What is the latest treatment for chronic fatigue syndrome?


I have CFS. What is the latest information about the condition, particularly treatments?


For readers who are not familiar with the condition, CFS stands for chronic fatigue syndrome. Fatigue is a universal human experience. In our increasingly pressured and fast-paced lives, many people feel tired a lot of the time. In fact, fatigue is one of the most common reasons people visit their doctor. Yet very few people with fatigue are suffering from CFS. It is relatively uncommon, affecting about 4 to 8 out of every thousand adults in the U.S., and a small fraction of teenagers and younger children.

People with CFS experience ongoing, severe, debilitating fatigue that is not relieved by rest. Other symptoms include: Impaired memory or concentration, sore throat, swollen glands, muscle pain, pain in multiple joints, headaches, and exhaustion following physical activity.

We don’t know what causes CFS. People with CFS are more likely than healthy people — and people with other fatigue-causing diseases — to have various abnormalities.

Many have chronic activation of different parts of the immune system. Many have problems with their cells making enough energy. Many have biochemical abnormalities called oxidative and nitrosative stress.

Then there are problems involving the brain that have been found, thanks to brain imaging techniques (MRI, SPECT and PET). Brain hormones often respond differently to challenges. Electrical brain wave studies often show differences. The autonomic nervous system, the part of the brain that controls basic body functions — such as heart rate, blood pressure and body temperature — often does not work properly. But the abnormalities are not seen in all patients with CFS, and they come and go. What is causing these abnormalities remains uncertain.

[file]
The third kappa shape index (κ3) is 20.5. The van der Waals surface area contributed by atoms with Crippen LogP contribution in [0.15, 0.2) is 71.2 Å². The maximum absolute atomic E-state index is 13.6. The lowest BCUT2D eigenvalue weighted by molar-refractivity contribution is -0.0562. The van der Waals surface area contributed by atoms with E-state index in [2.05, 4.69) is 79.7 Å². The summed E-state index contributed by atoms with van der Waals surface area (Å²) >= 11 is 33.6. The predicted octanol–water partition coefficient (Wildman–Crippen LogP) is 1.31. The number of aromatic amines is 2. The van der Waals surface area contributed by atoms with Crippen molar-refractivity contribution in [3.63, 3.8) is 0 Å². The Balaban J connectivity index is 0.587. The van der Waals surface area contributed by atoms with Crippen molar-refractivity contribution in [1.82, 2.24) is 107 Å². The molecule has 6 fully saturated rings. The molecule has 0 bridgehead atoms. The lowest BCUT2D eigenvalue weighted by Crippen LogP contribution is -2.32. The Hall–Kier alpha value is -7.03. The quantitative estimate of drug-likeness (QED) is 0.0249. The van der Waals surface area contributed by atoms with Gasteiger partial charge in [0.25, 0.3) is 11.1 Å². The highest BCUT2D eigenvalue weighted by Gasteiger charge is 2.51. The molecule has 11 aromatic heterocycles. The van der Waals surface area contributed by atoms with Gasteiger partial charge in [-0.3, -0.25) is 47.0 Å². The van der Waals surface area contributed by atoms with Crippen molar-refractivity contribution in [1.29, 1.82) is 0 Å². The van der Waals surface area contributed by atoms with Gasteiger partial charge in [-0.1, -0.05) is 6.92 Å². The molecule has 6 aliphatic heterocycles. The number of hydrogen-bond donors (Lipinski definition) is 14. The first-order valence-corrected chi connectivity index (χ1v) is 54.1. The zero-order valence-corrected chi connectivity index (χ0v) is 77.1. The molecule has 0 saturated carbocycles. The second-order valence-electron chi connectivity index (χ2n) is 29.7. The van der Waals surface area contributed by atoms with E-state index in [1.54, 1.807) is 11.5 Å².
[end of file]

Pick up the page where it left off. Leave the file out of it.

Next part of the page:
A combination of the following strategies may help manage your symptoms:

  • Set priorities. Make a list of things you want to have more energy to do. Eliminate as many nonessential activities as you can. But be careful to guard against becoming too passive.
  • Exercise. Begin an exercise program in which you gradually increase your activity level. This can effectively reduce the severity of your symptoms.
  • Cognitive behavioral therapy (CBT). CBT is a type of psychotherapy. It helps you identify and change negative thoughts and behaviors. CBT can reduce symptoms.
  • Tricyclic antidepressants. Low doses of this type of antidepressant may improve the quality of your sleep, reduce pain, and increase energy.
  • Other medications. Nonsteroidal anti-inflammatory drugs (NSAIDs) and acetaminophen (Tylenol) can help relieve headaches, joint pain and muscle pain. Fish oil capsules (3,000 mg per day) may also help reduce CFS symptoms.

There are also several experimental treatments in development. These include drugs to treat abnormalities of the autonomic nervous system, to quiet activated parts of the immune system, and antiviral drugs (for people with certain active viral infections).

I am impressed by the progress made in understanding CFS over the past 25 years. It was made possible by research conducted and supported by the National Institutes of Health, Centers for Disease Control and Prevention, and private foundations. Still, we have a lot more to learn.